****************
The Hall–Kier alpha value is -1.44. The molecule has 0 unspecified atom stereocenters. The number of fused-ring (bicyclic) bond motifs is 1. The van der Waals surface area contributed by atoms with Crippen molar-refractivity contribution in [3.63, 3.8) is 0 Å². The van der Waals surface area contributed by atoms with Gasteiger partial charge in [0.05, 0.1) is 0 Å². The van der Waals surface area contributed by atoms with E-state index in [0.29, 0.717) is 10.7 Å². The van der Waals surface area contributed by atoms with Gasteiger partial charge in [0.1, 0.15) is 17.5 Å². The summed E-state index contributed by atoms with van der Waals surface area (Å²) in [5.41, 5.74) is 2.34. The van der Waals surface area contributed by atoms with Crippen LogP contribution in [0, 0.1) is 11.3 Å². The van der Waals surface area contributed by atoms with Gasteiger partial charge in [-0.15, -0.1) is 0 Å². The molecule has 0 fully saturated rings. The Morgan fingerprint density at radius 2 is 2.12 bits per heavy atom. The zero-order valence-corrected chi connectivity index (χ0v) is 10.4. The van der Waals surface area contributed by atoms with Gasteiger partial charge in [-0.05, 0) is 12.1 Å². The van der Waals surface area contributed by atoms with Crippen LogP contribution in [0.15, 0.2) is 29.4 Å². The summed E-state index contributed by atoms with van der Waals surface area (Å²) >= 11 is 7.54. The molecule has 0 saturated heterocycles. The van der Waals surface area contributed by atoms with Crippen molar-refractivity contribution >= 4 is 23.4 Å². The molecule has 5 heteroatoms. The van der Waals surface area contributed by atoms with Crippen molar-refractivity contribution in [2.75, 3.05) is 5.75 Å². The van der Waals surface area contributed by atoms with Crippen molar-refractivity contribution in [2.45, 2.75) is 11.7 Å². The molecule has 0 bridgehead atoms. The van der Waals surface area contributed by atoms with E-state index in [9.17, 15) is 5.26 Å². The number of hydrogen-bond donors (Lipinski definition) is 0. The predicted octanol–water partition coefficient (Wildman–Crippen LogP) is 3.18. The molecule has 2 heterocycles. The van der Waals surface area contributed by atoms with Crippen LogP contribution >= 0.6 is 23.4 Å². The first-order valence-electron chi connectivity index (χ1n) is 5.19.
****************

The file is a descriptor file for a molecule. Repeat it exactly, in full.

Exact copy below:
The Hall–Kier alpha value is -1.44. The molecule has 0 unspecified atom stereocenters. The number of fused-ring (bicyclic) bond motifs is 1. The van der Waals surface area contributed by atoms with Crippen molar-refractivity contribution in [3.63, 3.8) is 0 Å². The van der Waals surface area contributed by atoms with Gasteiger partial charge in [0.05, 0.1) is 0 Å². The van der Waals surface area contributed by atoms with E-state index in [0.29, 0.717) is 10.7 Å². The van der Waals surface area contributed by atoms with Gasteiger partial charge in [0.1, 0.15) is 17.5 Å². The summed E-state index contributed by atoms with van der Waals surface area (Å²) in [5.41, 5.74) is 2.34. The van der Waals surface area contributed by atoms with Crippen LogP contribution in [0, 0.1) is 11.3 Å². The van der Waals surface area contributed by atoms with Gasteiger partial charge in [-0.15, -0.1) is 0 Å². The molecule has 0 fully saturated rings. The Morgan fingerprint density at radius 2 is 2.12 bits per heavy atom. The zero-order valence-corrected chi connectivity index (χ0v) is 10.4. The van der Waals surface area contributed by atoms with Gasteiger partial charge in [-0.05, 0) is 12.1 Å². The van der Waals surface area contributed by atoms with Crippen LogP contribution in [0.15, 0.2) is 29.4 Å². The summed E-state index contributed by atoms with van der Waals surface area (Å²) >= 11 is 7.54. The molecule has 0 saturated heterocycles. The van der Waals surface area contributed by atoms with Crippen molar-refractivity contribution >= 4 is 23.4 Å². The molecule has 5 heteroatoms. The van der Waals surface area contributed by atoms with Crippen molar-refractivity contribution in [2.75, 3.05) is 5.75 Å². The van der Waals surface area contributed by atoms with Crippen molar-refractivity contribution in [2.45, 2.75) is 11.7 Å². The molecule has 0 bridgehead atoms. The van der Waals surface area contributed by atoms with E-state index in [9.17, 15) is 5.26 Å². The number of hydrogen-bond donors (Lipinski definition) is 0. The predicted octanol–water partition coefficient (Wildman–Crippen LogP) is 3.18. The molecule has 2 heterocycles. The van der Waals surface area contributed by atoms with Crippen LogP contribution >= 0.6 is 23.4 Å². The first-order valence-electron chi connectivity index (χ1n) is 5.19.